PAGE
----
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Posts Tagged ‘comic’

Every once in a long while comes a comic so profound, it changes all the rules.

This is probably that comic. Though, as the author, I might not be an objective opinion on this matter. Actually, this is the first page of that comic. There are two pages in total. You should probably subscribe to the magazine to see the other page. And the fourteen other pages I’ve made for this series, so far.

Click to re-biggen.

Oh, The Beating Drum!

As always, Oh, The Beating Drum! is financed in part by Worlds Without Master, a grant from the Bill and Melinda Gates Foundation and readers like you.

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Once again, ladies and gentlemen, Oh, The Beating Drum! Or, at least the first page of it.

As always, you can read the entire thing by subscribing to Epidiah Ravachol’s magazine of sword & sorcery Worlds Without Master.

(Also, click to enlarge. Always click to enlarge.)

Oh, The Beating Drum! #5

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The first issue of Epidiah Ravachol’s new magazine of sword and sorcery, Worlds Without Master, just came out. I have a two-page comic in it, titled Oh, The Beating Drum!  Here’s the first page:

Oh, The Beating Drum!

It’s $3.99, and includes fiction from Vincent Baker (designer of Apocalypse World and Dogs in the Vineyard) and Epidiah Ravachol (designer of Dread and Time & Temp), a complete sword and sorcery role-playing game and illustrations! It’ll help support the endeavor, and also help keep me making more of these!

You can also support the project over the long-term by visiting the project’s Patreon page and pledging there.

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Teaching Baby Paranoia: Payola Dentata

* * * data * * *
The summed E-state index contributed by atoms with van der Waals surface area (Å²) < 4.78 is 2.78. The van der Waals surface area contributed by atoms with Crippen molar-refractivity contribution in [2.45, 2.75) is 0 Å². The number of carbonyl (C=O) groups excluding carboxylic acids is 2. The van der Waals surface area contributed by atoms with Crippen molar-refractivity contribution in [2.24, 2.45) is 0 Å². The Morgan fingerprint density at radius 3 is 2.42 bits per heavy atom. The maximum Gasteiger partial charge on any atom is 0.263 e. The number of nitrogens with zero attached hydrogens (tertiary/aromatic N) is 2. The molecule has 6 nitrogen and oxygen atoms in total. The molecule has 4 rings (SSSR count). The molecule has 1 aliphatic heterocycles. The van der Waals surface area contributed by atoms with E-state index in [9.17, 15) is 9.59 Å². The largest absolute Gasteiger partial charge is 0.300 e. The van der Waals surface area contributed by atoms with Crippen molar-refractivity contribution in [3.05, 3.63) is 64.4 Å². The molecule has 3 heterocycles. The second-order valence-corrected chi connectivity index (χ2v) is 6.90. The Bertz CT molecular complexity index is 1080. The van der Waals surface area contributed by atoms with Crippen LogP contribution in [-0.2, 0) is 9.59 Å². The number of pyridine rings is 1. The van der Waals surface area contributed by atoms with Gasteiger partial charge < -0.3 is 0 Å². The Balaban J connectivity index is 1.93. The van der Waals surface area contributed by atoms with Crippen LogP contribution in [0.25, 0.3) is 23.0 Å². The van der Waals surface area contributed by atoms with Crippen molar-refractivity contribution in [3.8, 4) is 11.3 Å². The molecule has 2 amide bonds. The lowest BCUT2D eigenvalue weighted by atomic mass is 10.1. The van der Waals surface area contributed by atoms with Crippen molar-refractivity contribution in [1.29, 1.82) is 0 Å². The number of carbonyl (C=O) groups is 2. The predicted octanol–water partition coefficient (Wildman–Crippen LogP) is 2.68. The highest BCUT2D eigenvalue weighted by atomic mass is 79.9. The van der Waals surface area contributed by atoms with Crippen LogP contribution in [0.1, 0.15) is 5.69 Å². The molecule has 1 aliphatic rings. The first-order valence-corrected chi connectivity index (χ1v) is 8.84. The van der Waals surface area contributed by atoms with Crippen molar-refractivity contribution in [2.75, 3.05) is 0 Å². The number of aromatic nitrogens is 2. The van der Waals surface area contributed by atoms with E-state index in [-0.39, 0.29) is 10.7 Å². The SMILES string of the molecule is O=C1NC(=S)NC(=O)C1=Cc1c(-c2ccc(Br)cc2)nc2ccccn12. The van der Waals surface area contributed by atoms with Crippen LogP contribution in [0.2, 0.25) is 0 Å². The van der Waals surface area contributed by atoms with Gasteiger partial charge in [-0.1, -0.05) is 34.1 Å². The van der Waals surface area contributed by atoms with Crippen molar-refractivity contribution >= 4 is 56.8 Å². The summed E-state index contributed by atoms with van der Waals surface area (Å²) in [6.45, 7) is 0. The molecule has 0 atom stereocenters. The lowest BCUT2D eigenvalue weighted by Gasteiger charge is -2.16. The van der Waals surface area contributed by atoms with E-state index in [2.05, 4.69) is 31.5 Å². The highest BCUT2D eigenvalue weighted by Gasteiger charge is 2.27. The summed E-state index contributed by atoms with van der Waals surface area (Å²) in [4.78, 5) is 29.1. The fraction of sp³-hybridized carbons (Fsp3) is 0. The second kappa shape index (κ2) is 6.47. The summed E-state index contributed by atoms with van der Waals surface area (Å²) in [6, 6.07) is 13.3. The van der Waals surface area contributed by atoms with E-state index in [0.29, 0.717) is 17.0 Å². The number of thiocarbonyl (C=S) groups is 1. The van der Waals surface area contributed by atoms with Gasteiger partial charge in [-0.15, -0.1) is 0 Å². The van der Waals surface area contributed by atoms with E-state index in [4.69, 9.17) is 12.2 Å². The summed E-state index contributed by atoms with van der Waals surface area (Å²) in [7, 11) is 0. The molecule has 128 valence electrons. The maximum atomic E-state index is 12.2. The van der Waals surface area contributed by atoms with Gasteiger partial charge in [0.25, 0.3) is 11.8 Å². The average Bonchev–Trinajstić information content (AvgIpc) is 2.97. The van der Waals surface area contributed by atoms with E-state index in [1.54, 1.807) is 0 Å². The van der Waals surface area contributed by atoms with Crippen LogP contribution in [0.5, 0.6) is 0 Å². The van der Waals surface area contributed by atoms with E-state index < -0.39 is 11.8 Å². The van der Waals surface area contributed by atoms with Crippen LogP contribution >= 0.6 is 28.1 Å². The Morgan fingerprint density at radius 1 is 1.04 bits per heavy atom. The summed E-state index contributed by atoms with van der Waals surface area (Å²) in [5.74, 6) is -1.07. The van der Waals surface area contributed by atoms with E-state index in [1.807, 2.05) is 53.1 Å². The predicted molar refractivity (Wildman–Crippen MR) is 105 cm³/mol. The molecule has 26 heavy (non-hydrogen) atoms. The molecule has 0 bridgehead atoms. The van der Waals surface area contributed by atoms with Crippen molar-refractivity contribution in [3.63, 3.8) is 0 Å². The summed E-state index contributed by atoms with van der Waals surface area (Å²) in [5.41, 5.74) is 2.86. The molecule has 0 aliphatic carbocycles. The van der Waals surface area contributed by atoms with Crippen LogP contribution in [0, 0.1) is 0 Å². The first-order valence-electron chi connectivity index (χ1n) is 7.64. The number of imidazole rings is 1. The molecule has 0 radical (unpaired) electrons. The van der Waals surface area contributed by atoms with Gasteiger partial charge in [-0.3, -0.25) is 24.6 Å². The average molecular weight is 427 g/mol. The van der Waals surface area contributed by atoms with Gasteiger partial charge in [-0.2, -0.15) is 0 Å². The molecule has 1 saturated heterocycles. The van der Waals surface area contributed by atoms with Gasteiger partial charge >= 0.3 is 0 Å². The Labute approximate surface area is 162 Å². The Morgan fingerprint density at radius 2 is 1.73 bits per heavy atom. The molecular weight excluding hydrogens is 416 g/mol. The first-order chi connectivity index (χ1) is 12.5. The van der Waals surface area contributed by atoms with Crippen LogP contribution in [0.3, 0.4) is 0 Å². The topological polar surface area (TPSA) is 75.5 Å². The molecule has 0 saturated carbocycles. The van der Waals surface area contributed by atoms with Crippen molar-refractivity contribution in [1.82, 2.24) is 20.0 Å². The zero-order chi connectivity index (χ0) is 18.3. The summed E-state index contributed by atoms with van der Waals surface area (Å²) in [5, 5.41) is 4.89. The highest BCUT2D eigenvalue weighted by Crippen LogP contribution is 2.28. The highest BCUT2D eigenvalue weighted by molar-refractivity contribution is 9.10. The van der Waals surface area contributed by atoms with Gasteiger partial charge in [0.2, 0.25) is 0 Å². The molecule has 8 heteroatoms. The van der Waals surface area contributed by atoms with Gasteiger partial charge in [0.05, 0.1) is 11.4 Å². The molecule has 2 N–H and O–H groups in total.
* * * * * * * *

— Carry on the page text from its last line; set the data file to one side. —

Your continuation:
(Click here to see the larger version!)

Footnotes: Payola Dentata

1: It was an October just like any other October. Minus the 180 pounds of Soviet metal leering down upon the United States like the unlidded eye of some supernatural villain.

2: Sputnik was launched on October 4, 1957 into an elliptical orbit some 139 miles (at its closest; 900 miles at its furthest) above earth. For three short months, it mesmerized us with its beeping and… uh… slight sky-traversing dottedness. On January 4th, 1958, it returned to earth, retiring to a government farm in Kazakhstan.

3: The American Dental Association was created in the 19th century to provide an institutional repository of dental knowledge. And also to house one of the strategic reserves of inexpensive lollipops.

4: The launch of Sputnik created the space-race, a wholly owned subsidiary of the arms-race (itself a wholly owned subsidiary of the Cold War). The Department of Defense oversaw all matters related to said Cold War, up to and including mysterious transmissions emanating from America’s dental appliances. Careful analysis of nearly 300 broadcasts determined that the dental transmissions coinciding with the launch of Sputnik were not a matter of National Security.